Vorticity-Based Flow Structures and Cavitation Evolution in High-Pressure Submerged Waterjet


1 School of Energy and Power Engineering, Jiangsu University, Zhenjiang, Jiangsu, 212013, China

2 School of Materials Science and Engineering, Jiangsu University, Zhenjiang, Jiangsu, 212013, China

3 Shanghai Marine Equipment Research Institute, Shanghai, 200031, China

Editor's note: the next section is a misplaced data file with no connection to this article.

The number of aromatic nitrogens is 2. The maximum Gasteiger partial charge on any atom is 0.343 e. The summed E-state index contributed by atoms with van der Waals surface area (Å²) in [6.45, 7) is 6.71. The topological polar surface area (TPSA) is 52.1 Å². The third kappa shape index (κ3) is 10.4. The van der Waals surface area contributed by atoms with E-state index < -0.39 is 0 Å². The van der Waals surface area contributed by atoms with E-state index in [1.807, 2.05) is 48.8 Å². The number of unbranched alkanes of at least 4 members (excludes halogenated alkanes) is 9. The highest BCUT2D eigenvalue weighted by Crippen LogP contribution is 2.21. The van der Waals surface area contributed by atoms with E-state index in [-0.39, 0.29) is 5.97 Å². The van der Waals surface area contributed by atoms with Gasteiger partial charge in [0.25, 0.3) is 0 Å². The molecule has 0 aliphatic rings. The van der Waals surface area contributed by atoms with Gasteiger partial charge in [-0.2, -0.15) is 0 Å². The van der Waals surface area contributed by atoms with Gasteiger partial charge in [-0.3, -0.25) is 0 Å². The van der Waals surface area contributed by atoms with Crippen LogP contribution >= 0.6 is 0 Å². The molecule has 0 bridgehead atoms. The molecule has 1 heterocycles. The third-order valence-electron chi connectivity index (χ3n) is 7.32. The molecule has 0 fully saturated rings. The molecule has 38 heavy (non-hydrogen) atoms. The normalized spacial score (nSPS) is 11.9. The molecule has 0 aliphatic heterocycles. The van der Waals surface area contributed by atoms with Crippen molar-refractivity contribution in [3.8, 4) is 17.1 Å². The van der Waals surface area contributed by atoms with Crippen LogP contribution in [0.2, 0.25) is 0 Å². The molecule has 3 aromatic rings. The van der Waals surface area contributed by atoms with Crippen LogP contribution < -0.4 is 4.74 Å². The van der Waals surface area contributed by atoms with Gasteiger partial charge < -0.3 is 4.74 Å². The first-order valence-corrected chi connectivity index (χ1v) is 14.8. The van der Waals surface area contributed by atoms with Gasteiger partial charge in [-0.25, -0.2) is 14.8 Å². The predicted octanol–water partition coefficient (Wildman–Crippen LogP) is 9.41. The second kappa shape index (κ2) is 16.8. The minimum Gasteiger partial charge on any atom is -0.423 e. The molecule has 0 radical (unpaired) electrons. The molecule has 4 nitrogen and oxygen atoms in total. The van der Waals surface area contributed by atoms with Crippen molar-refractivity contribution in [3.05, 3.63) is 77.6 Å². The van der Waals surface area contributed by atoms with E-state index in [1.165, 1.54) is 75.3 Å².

The present study aims to describe flow structures and cavitation phenomenon in the submerged waterjet. A non-intrusive experimental work was performed. The waterjet was produced through a nozzle characterized by a short straight segment adjacent to the nozzle outlet. Waterjet pressures were varied from 5 to 22 MPa. The time-resolved particle image velocimetry (TR-PIV) was used to measure velocity distributions. The proper orthogonal decomposition (POD) method was employed to extract flow structures from the flow-measurement results. Cavitation was created through increasing the waterjet pressure. A comparison of cavitation patterns at different waterjet pressures was implemented. Similarity of the distribution of average velocity is revealed as the waterjet pressure varies. The POD results indicate that two high-vorticity bands close to the nozzle, symmetrically distributed with respect to the nozzle axis, dominate the waterjet stream. Further downstream, small-scale flow structures are sparsely distributed and assume a low percentage of the total energy. Initial cavitation is featured by small-scale cavities which are formed near the high-vorticity zone. As the waterjet pressure increases, the volume fraction of cavitation increases and morphological features of cavitation change significantly as waterjet develops. At a later stage, stable cavity clouds are evidenced. A high relevance between vorticity distribution and cavitation cloud pattern is demonstrated.